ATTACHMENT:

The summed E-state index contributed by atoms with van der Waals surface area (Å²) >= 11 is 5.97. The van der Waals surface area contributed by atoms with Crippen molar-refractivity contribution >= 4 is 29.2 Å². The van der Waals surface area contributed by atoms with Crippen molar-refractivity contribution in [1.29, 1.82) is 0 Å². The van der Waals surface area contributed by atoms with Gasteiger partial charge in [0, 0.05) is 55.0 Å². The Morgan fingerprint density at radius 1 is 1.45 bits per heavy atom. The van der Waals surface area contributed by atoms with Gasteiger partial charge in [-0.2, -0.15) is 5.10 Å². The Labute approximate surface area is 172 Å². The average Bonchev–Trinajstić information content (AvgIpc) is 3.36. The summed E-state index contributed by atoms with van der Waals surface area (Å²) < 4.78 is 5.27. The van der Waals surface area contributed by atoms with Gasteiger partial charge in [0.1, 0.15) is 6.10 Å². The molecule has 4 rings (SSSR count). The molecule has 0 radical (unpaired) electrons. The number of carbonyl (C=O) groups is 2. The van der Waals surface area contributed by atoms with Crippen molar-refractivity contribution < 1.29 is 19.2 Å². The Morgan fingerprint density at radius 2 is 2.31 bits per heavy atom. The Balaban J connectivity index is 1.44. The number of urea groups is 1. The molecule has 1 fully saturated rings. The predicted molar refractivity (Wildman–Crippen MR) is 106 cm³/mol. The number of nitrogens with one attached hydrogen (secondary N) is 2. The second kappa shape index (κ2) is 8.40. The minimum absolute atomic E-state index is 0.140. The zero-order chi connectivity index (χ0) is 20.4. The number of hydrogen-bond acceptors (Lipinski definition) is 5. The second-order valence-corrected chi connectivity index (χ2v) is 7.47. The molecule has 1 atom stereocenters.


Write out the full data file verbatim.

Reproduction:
The summed E-state index contributed by atoms with van der Waals surface area (Å²) >= 11 is 5.97. The van der Waals surface area contributed by atoms with Crippen molar-refractivity contribution >= 4 is 29.2 Å². The van der Waals surface area contributed by atoms with Crippen molar-refractivity contribution in [1.29, 1.82) is 0 Å². The van der Waals surface area contributed by atoms with Gasteiger partial charge in [0, 0.05) is 55.0 Å². The Morgan fingerprint density at radius 1 is 1.45 bits per heavy atom. The van der Waals surface area contributed by atoms with Gasteiger partial charge in [-0.2, -0.15) is 5.10 Å². The Labute approximate surface area is 172 Å². The average Bonchev–Trinajstić information content (AvgIpc) is 3.36. The summed E-state index contributed by atoms with van der Waals surface area (Å²) < 4.78 is 5.27. The van der Waals surface area contributed by atoms with Gasteiger partial charge in [0.1, 0.15) is 6.10 Å². The molecule has 4 rings (SSSR count). The molecule has 0 radical (unpaired) electrons. The number of carbonyl (C=O) groups is 2. The van der Waals surface area contributed by atoms with Crippen molar-refractivity contribution < 1.29 is 19.2 Å². The Morgan fingerprint density at radius 2 is 2.31 bits per heavy atom. The Balaban J connectivity index is 1.44. The number of urea groups is 1. The molecule has 1 fully saturated rings. The predicted molar refractivity (Wildman–Crippen MR) is 106 cm³/mol. The number of nitrogens with one attached hydrogen (secondary N) is 2. The second kappa shape index (κ2) is 8.40. The minimum absolute atomic E-state index is 0.140. The zero-order chi connectivity index (χ0) is 20.4. The number of hydrogen-bond acceptors (Lipinski definition) is 5. The second-order valence-corrected chi connectivity index (χ2v) is 7.47. The molecule has 1 atom stereocenters.